County amends ordinance to allow permitted concealed weapons in parks
Commissioners voted Tuesday to amend an ordinance and allow permitted concealed firearms and weapons at county parks to conform to state law.
Florida statutes allow people to carry a concealed weapon or firearm in a state park, but they must possess a Florida Concealed Weapon or Firearm License. An amendment was proposed to Lee County Parks and Recreation Ordinance 06-26, which prohibited firearms and weapons in county parks.
County park property ranges from Conservation 20/20 land to baseball fields.
During public comment, residents voiced their concerns about allowing concealed firearms and weapons at county parks where children play. Mert Leeman, administrator of the Florida District 9 Little League, said he is not against the right to bear arms or the right to carry a concealed weapon.
“I just don’t know if it’s the right place to have a concealed weapon, at a youth sporting event,” he said.
Leeman said fights have occurred between adults attending games.
“Kids are kids. They like to play ball and go home and have fun,” he said. “Parents take it a little differently.”
South Fort Myers Little League president Howard Gold said allowing firearms at youth sporting events is a safety issue, especially for the children there.
Commissioner Ray Judah said the county needs to comply with the Florida statutes and in that sense, he supported the amendment. He added that he recognizes that the county has different parks though that offer different outdoor recreational activities.
“There’s a time and a place for guns and the right to bear arms,” Judah said.
Youth sporting events are not the right place, he said. Judah referred to a recent altercation at a Pop Warner football playoff game in Buckingham that involved more than 100 people, most of whom were parents and adults in attendance.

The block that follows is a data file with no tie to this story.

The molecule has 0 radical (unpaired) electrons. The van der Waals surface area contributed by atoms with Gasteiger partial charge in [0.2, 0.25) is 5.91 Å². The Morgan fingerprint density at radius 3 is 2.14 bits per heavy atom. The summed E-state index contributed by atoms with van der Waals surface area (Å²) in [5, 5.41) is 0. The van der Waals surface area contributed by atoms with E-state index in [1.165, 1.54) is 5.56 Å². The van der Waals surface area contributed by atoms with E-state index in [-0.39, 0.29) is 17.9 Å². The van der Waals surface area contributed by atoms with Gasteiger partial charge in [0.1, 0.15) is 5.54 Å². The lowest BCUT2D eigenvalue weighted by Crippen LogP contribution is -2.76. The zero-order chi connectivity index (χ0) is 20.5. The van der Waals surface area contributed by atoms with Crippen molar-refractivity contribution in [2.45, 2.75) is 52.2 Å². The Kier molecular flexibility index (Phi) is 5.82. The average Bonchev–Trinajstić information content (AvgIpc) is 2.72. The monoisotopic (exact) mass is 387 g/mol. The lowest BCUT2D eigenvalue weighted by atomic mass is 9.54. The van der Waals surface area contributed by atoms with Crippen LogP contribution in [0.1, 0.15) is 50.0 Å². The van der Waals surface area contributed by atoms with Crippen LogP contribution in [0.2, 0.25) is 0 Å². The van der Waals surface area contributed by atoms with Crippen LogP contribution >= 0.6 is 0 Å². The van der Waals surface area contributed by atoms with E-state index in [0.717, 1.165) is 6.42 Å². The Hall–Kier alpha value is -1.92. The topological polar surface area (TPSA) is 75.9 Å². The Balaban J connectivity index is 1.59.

“This is just one example of the heightened attention, anxiety and emotions that are expressed at these youth events,” he said. “It’s about making sure we have a safe environment for children.”
A Little League coach himself for more than 18 years, Judah plans to appeal to the Florida Legislature to amend the statutes to be consistent in terms of the prohibition of concealed firearms and weapons. State law prohibits them at professional sporting events and at school events, according to Judah.
The proposed amendment to the ordinance passed unanimously, 5-0.
The issue of prohibiting concealed weapons and firearms at parks arose after Amanda Buckley filed a lawsuit in August against Lee County claiming that the county ordinance and related park signs were not consistent with state law pertaining to weapons and firearms, according to documents.
Upon review, county staff concluded that the amendment was “prudent and appropriate,” the documents state. County staff recommended adopting the amendment, believing that it would “facilitate rapid settlement” in the suit.
Attorney Patrick Buckley, Amanda Buckley’s husband, is representing her in the lawsuit against the county. According to Patrick, the lawsuit claims that the county ordinance is null and void based on Florida law, that counties and cities have no authority to make laws that deal with firearms possession.
“My lawsuit says counties stay out of it. It’s up to the state Legislature,” he said. “There’s no need to conform because the state law is already there.”
A motion is set for Monday in the lawsuit.
Buckley said he will ask the judge to enter an order in his and his client’s favor. According to court documents, he is asking that the county ordinance be declared invalid and that the county take down the signs at the parks that prohibit firearms or remove the part about prohibiting guns from the signs.
According to Buckley, no one from the county had connected him about a settlement as of Tuesday afternoon.